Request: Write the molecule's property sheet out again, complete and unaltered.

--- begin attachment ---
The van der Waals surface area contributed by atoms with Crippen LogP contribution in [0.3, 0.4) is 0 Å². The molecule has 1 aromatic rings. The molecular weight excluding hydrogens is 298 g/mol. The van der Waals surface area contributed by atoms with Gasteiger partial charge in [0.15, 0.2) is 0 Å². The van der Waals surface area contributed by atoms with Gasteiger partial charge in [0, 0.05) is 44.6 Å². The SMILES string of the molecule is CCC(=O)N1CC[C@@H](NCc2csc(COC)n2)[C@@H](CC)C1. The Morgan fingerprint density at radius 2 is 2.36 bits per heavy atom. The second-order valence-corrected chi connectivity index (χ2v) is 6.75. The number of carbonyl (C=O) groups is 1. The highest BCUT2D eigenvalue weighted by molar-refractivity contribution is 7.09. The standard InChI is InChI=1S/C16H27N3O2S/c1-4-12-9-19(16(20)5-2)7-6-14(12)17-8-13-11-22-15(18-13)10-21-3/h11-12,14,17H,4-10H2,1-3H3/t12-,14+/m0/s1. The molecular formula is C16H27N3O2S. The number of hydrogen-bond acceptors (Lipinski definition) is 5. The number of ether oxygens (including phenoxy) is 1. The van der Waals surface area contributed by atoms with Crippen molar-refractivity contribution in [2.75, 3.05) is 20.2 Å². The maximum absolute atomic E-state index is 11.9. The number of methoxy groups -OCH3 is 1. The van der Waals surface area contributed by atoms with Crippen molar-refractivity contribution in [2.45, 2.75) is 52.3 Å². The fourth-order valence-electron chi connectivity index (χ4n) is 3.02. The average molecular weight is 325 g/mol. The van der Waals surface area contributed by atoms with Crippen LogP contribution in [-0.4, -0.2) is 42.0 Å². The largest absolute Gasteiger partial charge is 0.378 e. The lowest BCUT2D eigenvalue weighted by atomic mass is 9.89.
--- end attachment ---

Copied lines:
The van der Waals surface area contributed by atoms with Crippen LogP contribution in [0.3, 0.4) is 0 Å². The molecule has 1 aromatic rings. The molecular weight excluding hydrogens is 298 g/mol. The van der Waals surface area contributed by atoms with Gasteiger partial charge in [0.15, 0.2) is 0 Å². The van der Waals surface area contributed by atoms with Gasteiger partial charge in [0, 0.05) is 44.6 Å². The SMILES string of the molecule is CCC(=O)N1CC[C@@H](NCc2csc(COC)n2)[C@@H](CC)C1. The Morgan fingerprint density at radius 2 is 2.36 bits per heavy atom. The second-order valence-corrected chi connectivity index (χ2v) is 6.75. The number of carbonyl (C=O) groups is 1. The highest BCUT2D eigenvalue weighted by molar-refractivity contribution is 7.09. The standard InChI is InChI=1S/C16H27N3O2S/c1-4-12-9-19(16(20)5-2)7-6-14(12)17-8-13-11-22-15(18-13)10-21-3/h11-12,14,17H,4-10H2,1-3H3/t12-,14+/m0/s1. The molecular formula is C16H27N3O2S. The number of hydrogen-bond acceptors (Lipinski definition) is 5. The number of ether oxygens (including phenoxy) is 1. The van der Waals surface area contributed by atoms with Crippen molar-refractivity contribution in [2.75, 3.05) is 20.2 Å². The maximum absolute atomic E-state index is 11.9. The number of methoxy groups -OCH3 is 1. The van der Waals surface area contributed by atoms with Crippen molar-refractivity contribution in [2.45, 2.75) is 52.3 Å². The fourth-order valence-electron chi connectivity index (χ4n) is 3.02. The average molecular weight is 325 g/mol. The van der Waals surface area contributed by atoms with Crippen LogP contribution in [-0.4, -0.2) is 42.0 Å². The largest absolute Gasteiger partial charge is 0.378 e. The lowest BCUT2D eigenvalue weighted by atomic mass is 9.89.